Chartered Surveyors welcome new cost mitigation measures for State projects – but they say measures must be kept under review

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Chartered Surveyors welcome new cost mitigation measures for State projects – but they say measures must be kept under review

“Maintaining momentum on these projects is key to rapid restart once ban on construction is lifted"

The Society of Chartered Surveyors Ireland has welcomed the decision by the Government to cover the costs of maintaining construction sites, closed as a result of the coronavirus lockdown.

Minister for Finance, Paschal Donohoe announced that builders working on State-funded projects would be paid ‘agreed reasonable non-pay fixed costs’ from April 12th to May 4th, the day before the Government is due to review the lockdown.

SCSI President Johanna Gill said the cost mitigation package together with other measures such as continuing planning and preparation for Project Ireland 2040 developments, extending tender deadlines and pushing forward with pre-contract design work, sends a positive signal to the sector. But she said the measures must be kept under review.

These measures demonstrate the Government’s commitment to maintain and continue work on Project Ireland 2040. In the current situation there is a lot of uncertainty in the market and uncertainty is one of the greatest inhibitors of business, especially in construction. Maintaining momentum on these projects is key to a rapid restart once the ban on construction is lifted, so we welcome these measures. However, we are in the middle of an unprecedented crisis so they will have to be kept under review and must be seen as part of a sustained recovery plan for the sector.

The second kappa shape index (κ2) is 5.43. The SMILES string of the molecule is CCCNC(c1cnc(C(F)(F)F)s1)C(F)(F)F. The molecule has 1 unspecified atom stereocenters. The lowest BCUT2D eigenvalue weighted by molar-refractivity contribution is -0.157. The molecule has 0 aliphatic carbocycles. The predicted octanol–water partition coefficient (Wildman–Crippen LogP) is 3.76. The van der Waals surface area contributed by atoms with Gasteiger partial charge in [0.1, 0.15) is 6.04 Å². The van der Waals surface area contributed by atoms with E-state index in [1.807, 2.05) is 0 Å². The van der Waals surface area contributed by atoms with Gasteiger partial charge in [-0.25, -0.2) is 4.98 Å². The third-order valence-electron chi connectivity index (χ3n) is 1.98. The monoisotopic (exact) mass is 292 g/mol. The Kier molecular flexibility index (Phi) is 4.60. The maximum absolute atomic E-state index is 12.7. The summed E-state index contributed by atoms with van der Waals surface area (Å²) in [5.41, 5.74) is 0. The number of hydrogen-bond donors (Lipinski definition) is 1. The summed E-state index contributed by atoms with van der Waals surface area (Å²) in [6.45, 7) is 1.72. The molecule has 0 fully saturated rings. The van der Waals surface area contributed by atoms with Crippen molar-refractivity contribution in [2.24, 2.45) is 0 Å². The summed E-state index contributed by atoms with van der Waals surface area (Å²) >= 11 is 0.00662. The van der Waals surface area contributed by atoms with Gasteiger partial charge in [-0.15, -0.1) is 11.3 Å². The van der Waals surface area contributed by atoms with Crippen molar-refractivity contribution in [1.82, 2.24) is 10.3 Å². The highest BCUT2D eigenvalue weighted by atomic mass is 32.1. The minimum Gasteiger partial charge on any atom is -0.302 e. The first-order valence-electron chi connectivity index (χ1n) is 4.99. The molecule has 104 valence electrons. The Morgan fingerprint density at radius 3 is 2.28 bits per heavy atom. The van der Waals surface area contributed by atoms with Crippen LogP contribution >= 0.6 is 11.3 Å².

Many construction businesses across Ireland are struggling to survive this crisis so the ex-gratia payments to contractors and reducing the payment periods through the introduction of sub-milestones will be beneficial and help consultancy businesses with their cashflow challenges.”

The SCSI had recently raised with Minister Donohoe the need for measures to mitigate the severe impact of the crisis and for clarity surrounding the future of state projects. The construction sector employs 150,000 people and the value of construction output last year was estimated to be €23bn. Ms Gill said the importance of planning for the recovery was critical.

After the financial crash we experienced first-hand the long-term consequences of not having a post-crisis plan in place. In the following years there was a massive loss of skills and capacity which we are still trying to overcome in housing and key infrastructure projects. Those challenges will still be with us in what will be a very difficult post-Covid-19 landscape, but we are committed to working with Government to ensure the future delivery of housing and infrastructure in the public interest” she concluded.

Article Published: 16/04/2020